In certain embodiments, the current signals are selected based on their duration, and the background current is fitted numerically over intervals of 0.5 s or less so as to establish a baseline for recognizing peaks above this background.
 It will be recognized that a further advantage of the present invention is that any target that presents hydrogen bond donors and or acceptors (and/or aromatic rings that can pi-stack) that are located a small distance (up to 10 carbon-carbon bonds in distance) apart may be read in this scheme, adjusting the gap, if necessary, to optimize the signal from a subset of targets.
A Carbon Nanotube Forming Both Electrodes
 In other embodiments a carbon nanotubes may be used to form both electrodes as illustrated in FIG. 12. Carbon nanotubes as electrodes for sequencing polymers is described in 61/083,993 ("Carbon Nanotube Based Device for Sequencing Polymers"), which is herein incorporated by reference. DNA translocates across a small gap in the carbon nanotube 30 (see FIG. 12) using a device built on the surface of a silicon wafer as described in Liu et al., Translocation of single-stranded DNA through single-walled carbon nanotubes. Science, 2010, 327, p 64-67, and further in 61/083,993 ("Carbon Nanotube Based Device for Sequencing Polymers"). A very small nick in the CNT may be made by brief exposure of the open part of the resist barrier 35 to an oxygen plasma etch followed by bending the device with a transducer 36 that pushes against a thin membrane 34 that flexes relative to fixed points 37 above the gap and displaced to one side of it. Bending the nicked carbon nanotube will break it, the extent of the gap being increased as the base on which the tube sits is further bent. The size of the opened gap is measured by means of a tunnel current that passes from one electrode (31a) to another (31b). When a desired gap size (2 to 2.5 nm) is attained, the ends of the CNT are functionalized with carbamide groups 32 as described above.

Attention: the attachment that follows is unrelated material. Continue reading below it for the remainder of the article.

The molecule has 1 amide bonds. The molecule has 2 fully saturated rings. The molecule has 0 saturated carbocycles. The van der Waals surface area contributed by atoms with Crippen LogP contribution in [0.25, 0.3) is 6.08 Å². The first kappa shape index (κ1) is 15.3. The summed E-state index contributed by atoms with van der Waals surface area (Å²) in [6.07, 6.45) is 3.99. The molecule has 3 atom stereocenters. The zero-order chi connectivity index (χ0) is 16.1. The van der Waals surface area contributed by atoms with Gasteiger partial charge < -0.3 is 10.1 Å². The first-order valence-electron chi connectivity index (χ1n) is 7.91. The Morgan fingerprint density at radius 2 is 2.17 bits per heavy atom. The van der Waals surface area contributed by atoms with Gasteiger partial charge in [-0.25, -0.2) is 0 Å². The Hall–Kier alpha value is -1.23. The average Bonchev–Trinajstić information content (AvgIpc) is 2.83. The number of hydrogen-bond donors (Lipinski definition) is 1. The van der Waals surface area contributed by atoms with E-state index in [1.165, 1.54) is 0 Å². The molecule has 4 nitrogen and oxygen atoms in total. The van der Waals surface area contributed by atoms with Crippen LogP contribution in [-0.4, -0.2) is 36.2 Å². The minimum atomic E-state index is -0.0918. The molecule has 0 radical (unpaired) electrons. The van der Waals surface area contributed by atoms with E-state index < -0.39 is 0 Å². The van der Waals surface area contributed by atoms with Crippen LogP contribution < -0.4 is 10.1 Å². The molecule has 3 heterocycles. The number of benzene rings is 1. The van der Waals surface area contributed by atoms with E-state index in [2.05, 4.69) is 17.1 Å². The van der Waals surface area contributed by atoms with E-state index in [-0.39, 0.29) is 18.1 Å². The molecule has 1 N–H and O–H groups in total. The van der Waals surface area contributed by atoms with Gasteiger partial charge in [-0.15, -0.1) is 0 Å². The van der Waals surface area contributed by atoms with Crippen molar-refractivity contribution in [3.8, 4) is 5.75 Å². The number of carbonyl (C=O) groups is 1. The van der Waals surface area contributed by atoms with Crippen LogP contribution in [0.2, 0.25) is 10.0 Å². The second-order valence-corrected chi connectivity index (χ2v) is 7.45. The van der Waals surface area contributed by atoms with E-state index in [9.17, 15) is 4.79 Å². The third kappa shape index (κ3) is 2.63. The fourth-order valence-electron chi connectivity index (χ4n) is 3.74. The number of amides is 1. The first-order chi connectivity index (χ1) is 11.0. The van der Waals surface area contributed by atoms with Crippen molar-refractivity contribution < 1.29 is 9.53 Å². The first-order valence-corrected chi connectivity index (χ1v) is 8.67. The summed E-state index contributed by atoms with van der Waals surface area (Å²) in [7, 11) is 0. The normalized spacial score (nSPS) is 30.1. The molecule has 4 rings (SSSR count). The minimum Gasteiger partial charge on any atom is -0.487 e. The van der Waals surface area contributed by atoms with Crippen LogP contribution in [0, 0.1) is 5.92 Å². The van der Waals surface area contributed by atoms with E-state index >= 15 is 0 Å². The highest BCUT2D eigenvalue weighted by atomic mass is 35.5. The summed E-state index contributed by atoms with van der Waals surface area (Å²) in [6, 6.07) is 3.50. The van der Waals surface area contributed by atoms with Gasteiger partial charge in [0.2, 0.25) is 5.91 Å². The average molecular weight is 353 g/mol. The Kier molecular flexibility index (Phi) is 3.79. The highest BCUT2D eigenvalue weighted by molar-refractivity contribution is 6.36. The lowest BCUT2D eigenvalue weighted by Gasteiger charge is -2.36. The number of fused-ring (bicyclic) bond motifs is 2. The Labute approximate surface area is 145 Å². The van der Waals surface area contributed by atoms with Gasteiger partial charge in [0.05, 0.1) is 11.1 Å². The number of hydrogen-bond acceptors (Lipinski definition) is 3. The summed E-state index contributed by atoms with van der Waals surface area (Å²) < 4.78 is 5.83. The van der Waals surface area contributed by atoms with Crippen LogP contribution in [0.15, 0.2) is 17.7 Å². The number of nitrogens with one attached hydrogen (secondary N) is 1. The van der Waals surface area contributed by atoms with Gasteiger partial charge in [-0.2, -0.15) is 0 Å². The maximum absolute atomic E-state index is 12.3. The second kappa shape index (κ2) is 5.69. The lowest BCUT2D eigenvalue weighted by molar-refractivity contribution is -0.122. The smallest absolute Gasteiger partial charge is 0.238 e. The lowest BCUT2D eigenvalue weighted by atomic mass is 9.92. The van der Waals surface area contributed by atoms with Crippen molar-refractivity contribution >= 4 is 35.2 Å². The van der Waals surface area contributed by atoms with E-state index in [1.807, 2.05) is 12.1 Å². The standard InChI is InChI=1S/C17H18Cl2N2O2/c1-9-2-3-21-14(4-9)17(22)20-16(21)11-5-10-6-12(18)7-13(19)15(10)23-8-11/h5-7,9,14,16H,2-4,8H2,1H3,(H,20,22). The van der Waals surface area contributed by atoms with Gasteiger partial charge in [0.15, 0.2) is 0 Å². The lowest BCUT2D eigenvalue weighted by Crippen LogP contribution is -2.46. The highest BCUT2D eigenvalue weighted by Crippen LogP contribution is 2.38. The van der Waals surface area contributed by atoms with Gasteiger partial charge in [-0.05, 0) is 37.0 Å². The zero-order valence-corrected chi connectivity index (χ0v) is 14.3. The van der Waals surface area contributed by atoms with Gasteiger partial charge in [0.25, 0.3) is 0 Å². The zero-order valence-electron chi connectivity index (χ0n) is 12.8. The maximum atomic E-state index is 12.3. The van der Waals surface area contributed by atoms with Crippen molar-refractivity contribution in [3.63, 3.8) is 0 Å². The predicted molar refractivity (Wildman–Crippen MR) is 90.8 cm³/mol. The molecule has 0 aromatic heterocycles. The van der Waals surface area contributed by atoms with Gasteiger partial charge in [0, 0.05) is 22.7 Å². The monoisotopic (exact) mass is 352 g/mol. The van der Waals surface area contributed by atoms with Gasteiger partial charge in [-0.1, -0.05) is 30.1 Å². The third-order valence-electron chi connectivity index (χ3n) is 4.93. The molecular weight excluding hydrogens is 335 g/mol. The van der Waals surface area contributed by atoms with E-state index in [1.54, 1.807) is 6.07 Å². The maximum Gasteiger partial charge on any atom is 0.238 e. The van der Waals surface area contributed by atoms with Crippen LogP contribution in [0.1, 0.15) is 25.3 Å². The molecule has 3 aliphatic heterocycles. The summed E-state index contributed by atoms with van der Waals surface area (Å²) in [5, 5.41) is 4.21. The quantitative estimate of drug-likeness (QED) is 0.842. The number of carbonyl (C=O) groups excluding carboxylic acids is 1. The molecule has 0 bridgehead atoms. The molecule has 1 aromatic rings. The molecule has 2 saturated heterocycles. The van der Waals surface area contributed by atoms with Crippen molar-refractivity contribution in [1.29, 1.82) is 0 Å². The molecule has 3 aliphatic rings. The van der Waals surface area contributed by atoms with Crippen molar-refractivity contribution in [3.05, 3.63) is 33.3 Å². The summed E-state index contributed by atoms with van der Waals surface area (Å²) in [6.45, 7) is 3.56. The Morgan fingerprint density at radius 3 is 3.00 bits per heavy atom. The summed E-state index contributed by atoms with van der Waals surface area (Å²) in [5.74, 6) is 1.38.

In certain methods, DNA is translocated through the gap 30 and the transducer 36 adjusted to optimize the separation of the tunnel current signals from bases that span the gap by binding carbamide groups on electrode 31a and 31b.
Synthesis and Characterization of Materials
1.1 Materials and Methods
 Proton NMR (1H) spectra were recorded on a Varian 500 MHz spectrometer. 1H chemical shifts in chloroform were referenced to the solvent peak (δH=7.26 ppm). High resolution mass spectra (HRMS) were recorded using the atmospheric pressure chemical ionization (APCI) technique. The UV absorbance was recorded on a Varian Cary 300 UV spectrophotometer. Flash chromatography was performed using automated flash chromatography (Teledyne Isco, Inc. CombiFlash Rf). All chemical reagents were purchased from commercial suppliers and used as received unless otherwise noted. 2'-Deoxyadenosine and 2'-deoxyguanosine were purchased from TCI America; thymidine from Alfa Aesar; 2'-deoxycytidine from Sigma-Aldrich. Anhydrous N,N-dimethylformamide (DMF) in a Sure/Seal® bottle was purchased from Sigma-Aldrich. 1,2,4-trichlorobenzene (TCB, 99%, Aldrich) was dried over molecular sieve (4 Å) under nitrogen, and then distilled under reduced pressure after filtration. All other solvents were used as received.
1.2 General Procedure for the Preparation of bis(tert-butyldimethylsilyl) (TBDMS) Derivatives of Nucleosides (See FIG. 14)
 See (D. A. Barawkar, R. K. Kumar, K. N. Ganesh, Tetrahedron Letters 48, 8505 (1992); W. Zhang, R. Rieger, C. Iden, F. Johnson, Chem. Res. Toxicol. 8, 148 (1996); P. Potier, A. Abdennaji, J. P. Behr, Chem. Eur. J. 6, 4188 (2000).
 tert-butyldimethylsilyl chloride (TBDMSCl, 2.5 mmol) was added to a solution of dry nucleoside (1.0 mmol), dimethyl aminopridine (DMAP, 0.15 mmol) and imidazole (6 mmol) in anhydrous DMF (10 mL). After the reaction mixture was stirred overnight at room temperature under nitrogen, it was quenched with sat. aq. NaHCO3, and extracted with dichloromethane. The combined organic layer was concentrated, and the residue was purified by silica gel flash chromatography with a gradient eluent of CH2Cl2--CH3OH from 100:0 to 100:5.
 3',5'-Bis-O-(tert-butyldimethylsilyl)-deoxyadenosine (1): yield 80%. 1H NMR (500 MHz, CDCl3): δ 8.29 (s, 1H, 2-H), 8.09 (s, 1H, 8-H), 6.65 (br s, 2H, NH2), 6.41 (t, 1H, 1'-H), 4.56 (dd, 1H, 3'-H), 3.96 (d, 1H, 4'-H), 3.82 (dd, 1H, 5'-H), 3.72 (dd, 1H, 5''-H), 2.59 (m, 1H, 2'-H), 2.39 (m, 1H, 2''-H), 0.86 (s, 18H, (CH3)3CSi), 0.05 (s, 6H, CH3SiO), 0.03 (s, 6H, CH3SiO). HRMS (APCI): calcd for C22H41N5O3Si2+H, 480.2826; found, 480.2818.